• An analysis by Respirer Living Sciences and Climate Trends reveals that among 49 cities with consistent data, only 27 showed a decline in PM 2.5 over five years.
  • Only four cities met or exceeded the targeted decline, indicating a slow progress in achieving air quality goals.
  • Delhi experienced a modest 5.9% decline in average annual PM 2.5 levels, while Navi Mumbai saw a 46% rise.
  • Varanasi showed a significant reduction with a 72% average decline in PM 2.5 levels and a 69% reduction in PM 10 levels.
  • The number and spread of continuous ambient air quality monitors significantly influence pollutant concentrations in cities.
  • Most Indian cities have fewer than five monitoring stations; only four out of 92 cities in the analysis have more than 10 stations.
  • The effectiveness of the NCAP in improving air quality remains uncertain, with challenges persisting despite some positive strides
The National Clean Air Programme (NCAP)
  • The National Clean Air Programme (NCAP) is an initiative launched by the the Ministry of Environment, Forest and Climate Change (MoEFCC).
  • Aim: To reduce particulate matter (PM) levels by 20-30% in 131 cities by 2026.
  • Focus areas include industrial emissions, vehicular pollution, and dust management.
  • Implementation involves collaboration with state governments, local bodies, and other stakeholders.
  • The program promotes the use of technology for real-time air quality monitoring.
  • Emphasis on public awareness and citizen participation in combating air pollution.
  • NCAP is a comprehensive and integrated approach to improve air quality across the country.
PYQ: What are the key features of the National Clean Air Programme (NCAP) initiated by the Government of India? (UPSC CSE (M) GS-3 2020) (250 words/15 m)
Practice Question: Despite various policy initiatives, India continues to struggle with severe air pollution levels. Analyze the key challenges hindering effective air quality management and suggest two concrete policy measures. (250 words/15 m)

5. Planned disruptions are against democracy: Birla.

Topic: GS2 – Indian Polity – Parliament
Crucial for UPSC as it addresses parliamentary disruptions, legislative efficiency, and the preservation of democratic principles in India.
  • Lok Sabha Speaker Om Birla criticizes disruptions in parliamentary proceedings, emphasizing the need for constructive discussions and tough measures to maintain the House’s dignity.
  • The Winter Session saw suspensions, and the two-day program aims to improve House functioning.
Disruptions in Indian Parliament: A Critical Analysis: Data:
  • Frequency:Over the past decades, disruptions have become increasingly common. The 17th Lok Sabha (2019-24) has witnessed disruptions in 56% of its sittings, compared to 39% in the 16th Lok Sabha.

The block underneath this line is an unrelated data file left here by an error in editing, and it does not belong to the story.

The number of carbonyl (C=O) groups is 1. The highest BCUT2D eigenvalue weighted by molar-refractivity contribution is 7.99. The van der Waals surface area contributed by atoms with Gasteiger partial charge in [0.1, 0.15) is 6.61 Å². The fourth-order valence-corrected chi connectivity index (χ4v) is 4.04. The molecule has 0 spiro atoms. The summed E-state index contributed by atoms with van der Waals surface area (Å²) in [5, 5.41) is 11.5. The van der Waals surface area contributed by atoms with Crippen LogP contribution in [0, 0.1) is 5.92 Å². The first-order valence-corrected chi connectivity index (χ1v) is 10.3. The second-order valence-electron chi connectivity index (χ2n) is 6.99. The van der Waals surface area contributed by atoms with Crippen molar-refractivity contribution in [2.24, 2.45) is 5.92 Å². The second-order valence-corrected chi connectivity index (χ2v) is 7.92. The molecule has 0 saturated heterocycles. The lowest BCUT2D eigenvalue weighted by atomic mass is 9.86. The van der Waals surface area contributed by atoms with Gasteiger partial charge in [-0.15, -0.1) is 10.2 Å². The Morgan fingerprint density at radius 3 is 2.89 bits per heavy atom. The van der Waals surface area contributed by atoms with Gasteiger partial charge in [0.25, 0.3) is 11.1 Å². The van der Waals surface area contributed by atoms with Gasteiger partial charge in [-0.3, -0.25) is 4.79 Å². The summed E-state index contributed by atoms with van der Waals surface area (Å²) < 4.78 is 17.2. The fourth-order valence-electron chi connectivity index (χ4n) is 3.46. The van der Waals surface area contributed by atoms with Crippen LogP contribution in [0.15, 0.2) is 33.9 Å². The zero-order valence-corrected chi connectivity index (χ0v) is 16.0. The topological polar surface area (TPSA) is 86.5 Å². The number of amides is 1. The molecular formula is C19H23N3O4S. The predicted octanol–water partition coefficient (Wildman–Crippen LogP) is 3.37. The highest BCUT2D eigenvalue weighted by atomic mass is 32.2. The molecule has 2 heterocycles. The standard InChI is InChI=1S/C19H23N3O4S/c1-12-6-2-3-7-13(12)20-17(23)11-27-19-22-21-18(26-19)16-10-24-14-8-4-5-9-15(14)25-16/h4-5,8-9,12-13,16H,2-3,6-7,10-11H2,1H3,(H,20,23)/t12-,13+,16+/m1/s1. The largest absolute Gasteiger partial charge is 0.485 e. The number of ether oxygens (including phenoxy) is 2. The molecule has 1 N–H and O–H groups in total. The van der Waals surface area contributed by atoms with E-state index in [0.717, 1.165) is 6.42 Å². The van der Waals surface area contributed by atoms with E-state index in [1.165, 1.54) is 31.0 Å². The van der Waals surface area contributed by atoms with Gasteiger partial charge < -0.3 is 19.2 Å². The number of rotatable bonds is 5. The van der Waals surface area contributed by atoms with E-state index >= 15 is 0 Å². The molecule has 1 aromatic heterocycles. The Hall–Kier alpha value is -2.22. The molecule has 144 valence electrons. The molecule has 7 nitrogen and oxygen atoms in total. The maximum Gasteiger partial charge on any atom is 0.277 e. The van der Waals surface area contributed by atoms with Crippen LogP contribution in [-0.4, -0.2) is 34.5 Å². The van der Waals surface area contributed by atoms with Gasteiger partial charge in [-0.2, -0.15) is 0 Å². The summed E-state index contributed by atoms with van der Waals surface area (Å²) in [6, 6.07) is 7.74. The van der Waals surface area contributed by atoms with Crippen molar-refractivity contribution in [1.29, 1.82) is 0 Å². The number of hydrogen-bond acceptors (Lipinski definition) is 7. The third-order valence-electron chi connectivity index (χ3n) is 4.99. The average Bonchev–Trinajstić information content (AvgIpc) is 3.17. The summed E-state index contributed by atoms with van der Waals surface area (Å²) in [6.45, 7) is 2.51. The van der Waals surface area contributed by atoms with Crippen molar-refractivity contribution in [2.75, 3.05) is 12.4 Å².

• Time Lost:In the 17th Lok Sabha, 38% of scheduled time has been lost to disruptions, impacting legislative productivity and critical debates.
  • Reasons:Protests against government policies, opposition demands for inquiries, and personal attacks between members are frequent triggers.
  • Erosion of Parliamentary Decorum:Disruptions undermine the dignity and functioning of the legislature, hindering constructive dialogue and debate.
  • Reduced Legislative Output:Limited time for законопроекты and discussions restricts thorough scrutiny and can lead to poorly drafted or rushed legislation.
  • Public Distrust:Frequent disruptions can disillusion citizens and erode faith in democratic processes.
  • Weakening Accountability:Protests may prevent the effective questioning of the government and holding it accountable for its actions.
  • Stalled Legislation:Important bills get delayed or passed without proper debate, impacting policy implementation and progress.
  • Polarization and Impasse:Disruptions can deepen political divides and make it difficult to reach consensus on crucial issues.
  • Media Circus:Sensationalized coverage of disruptions overshadows substantive discussions and policy matters.
  • Disengaged Public:Citizens may lose interest in parliamentary proceedings due to their chaotic nature.
Way Forward:
  • Internal Mechanisms:Implement stricter rules against disruptions, like penalties for misconduct and time limits for protests.
  • Dialogue and Consensus: Encourage constructive dialogue between parties and foster a culture of compromise and mutual respect.
  • Strengthen Committees: Empower parliamentary committees to scrutinize законопроекты and hold the government accountable more effectively.
  • Public Engagement:Increase transparency and public outreach to make citizens aware of Parliament’s importance and functioning.
  • Technological Tools:Utilize technology to enable remote participation and ensure efficient time management during sessions.
Practice Question: Disruptions remain endemic in the Indian Parliament. Analyze the key factors hindering effective parliamentary functioning and suggest two concrete measures to restore decorum and productivity. (250 words/15 m)

6. A look at Project Tiger, 50 years on.